After a brief stay in “The American Dream,” we sold our home, found a lot and a builder on Maui, and began to change our external circumstance. But, we never got to Maui. Instead we ended up in a small town in the middle of a gray, Minnesota winter.

She tells me she has a feeling something bad is going to happen to me.

This began my experience in the long, dusty corridor. Every restricting and confining structure that was deeply embedded within was beginning to surface in this tiny, isolated town.

Here I found my pain, my loneliness, my bitterness, my abandonment, and disappointment. The only way through the pain was to bring my eyes within, and look deeply—to make the darkness conscious.

What I learned there, what I discovered, illusion or not, has become the foundation of wisdom and perspective on which I stand today, and it is not over. The lessons and discoveries continue to unfold and expand, further deepening me within the truth of who I am.

This is why the tunnel matters. In fact, I believe it matters a lot. The tunnel is the longest road most of us will travel.

The tunnel is where we find the pain. Where we find all that is unconscious in us, and if we continue bravely and openly, staying focused on this, and not the “figures of light” we will get through and have a foundation of wisdom that will never fall away.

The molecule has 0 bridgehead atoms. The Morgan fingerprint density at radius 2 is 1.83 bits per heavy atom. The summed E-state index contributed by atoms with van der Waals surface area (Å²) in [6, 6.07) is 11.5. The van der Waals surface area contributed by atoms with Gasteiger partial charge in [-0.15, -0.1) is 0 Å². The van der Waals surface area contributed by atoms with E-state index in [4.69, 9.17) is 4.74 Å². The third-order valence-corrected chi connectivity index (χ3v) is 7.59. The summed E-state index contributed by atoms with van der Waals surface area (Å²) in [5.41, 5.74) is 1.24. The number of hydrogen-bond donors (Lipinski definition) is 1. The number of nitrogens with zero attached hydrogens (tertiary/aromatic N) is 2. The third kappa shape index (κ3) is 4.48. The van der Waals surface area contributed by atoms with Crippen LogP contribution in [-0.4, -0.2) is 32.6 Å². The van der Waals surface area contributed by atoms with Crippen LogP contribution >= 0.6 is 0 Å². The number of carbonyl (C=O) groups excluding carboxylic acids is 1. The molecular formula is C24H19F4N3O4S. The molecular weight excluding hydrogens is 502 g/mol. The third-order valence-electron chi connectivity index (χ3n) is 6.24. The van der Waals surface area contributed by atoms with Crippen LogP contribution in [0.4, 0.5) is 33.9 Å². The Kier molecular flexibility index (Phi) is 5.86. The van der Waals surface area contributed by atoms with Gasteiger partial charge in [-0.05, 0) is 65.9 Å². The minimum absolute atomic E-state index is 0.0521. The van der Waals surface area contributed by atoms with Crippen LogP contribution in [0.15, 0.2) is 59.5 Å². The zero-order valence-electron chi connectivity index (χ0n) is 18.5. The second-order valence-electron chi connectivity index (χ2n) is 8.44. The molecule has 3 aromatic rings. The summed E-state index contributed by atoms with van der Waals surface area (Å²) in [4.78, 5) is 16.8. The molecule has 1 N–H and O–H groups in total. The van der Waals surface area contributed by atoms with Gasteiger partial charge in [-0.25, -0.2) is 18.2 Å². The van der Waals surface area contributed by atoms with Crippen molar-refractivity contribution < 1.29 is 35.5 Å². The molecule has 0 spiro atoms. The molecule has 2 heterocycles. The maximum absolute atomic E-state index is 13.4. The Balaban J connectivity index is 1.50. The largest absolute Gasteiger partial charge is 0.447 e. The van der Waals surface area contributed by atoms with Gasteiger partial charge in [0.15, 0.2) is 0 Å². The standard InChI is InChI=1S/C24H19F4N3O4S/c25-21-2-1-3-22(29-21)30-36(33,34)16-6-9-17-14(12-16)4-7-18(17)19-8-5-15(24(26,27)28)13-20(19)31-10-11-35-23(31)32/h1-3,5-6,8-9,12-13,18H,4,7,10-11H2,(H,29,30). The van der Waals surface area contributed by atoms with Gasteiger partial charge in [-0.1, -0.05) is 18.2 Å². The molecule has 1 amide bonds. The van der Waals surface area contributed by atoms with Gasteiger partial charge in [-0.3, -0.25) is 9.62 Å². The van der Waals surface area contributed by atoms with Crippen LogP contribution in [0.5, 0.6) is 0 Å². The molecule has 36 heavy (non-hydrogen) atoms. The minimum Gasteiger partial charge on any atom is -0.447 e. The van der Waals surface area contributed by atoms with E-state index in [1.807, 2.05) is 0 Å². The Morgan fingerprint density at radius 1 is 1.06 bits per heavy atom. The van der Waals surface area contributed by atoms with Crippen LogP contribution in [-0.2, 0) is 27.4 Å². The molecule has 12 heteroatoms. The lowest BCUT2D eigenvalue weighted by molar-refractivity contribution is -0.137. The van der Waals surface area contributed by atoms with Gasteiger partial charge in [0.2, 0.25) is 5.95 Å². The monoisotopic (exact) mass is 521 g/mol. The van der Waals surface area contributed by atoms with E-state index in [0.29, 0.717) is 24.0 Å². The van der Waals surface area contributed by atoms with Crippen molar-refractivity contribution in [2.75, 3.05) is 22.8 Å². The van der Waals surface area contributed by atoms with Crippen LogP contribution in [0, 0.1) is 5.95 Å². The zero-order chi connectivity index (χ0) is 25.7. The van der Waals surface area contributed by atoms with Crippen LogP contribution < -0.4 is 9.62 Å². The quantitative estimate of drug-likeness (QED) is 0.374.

A foundation cannot be discovered by imagining “figures of light,” but the foundation can be found my making the darkness conscious. And as Jung says, we will do anything to avoid facing our soul, and what’s inside.

It is easy to become swept away in the light, in what we really want, and tell ourselves our pain is an illusion, so why bother with it. We can be shamed into thinking our pain is negative and we should be more positive. That we should choose love over fear. That the tunnel is an illusion.

To walk through the tunnel, illusion or not, is not a choice. We don’t have a choice if we will go or not go. It’s a matter of when are we willing and ready to go, and understanding it is a process we may go through time and time again.

The tunnel and the light are not separate. It is almost as if they work together, and it is by facing what is in there time and time again that we find something beyond it. Where we might find fearlessness. Where we will find the never-ending light.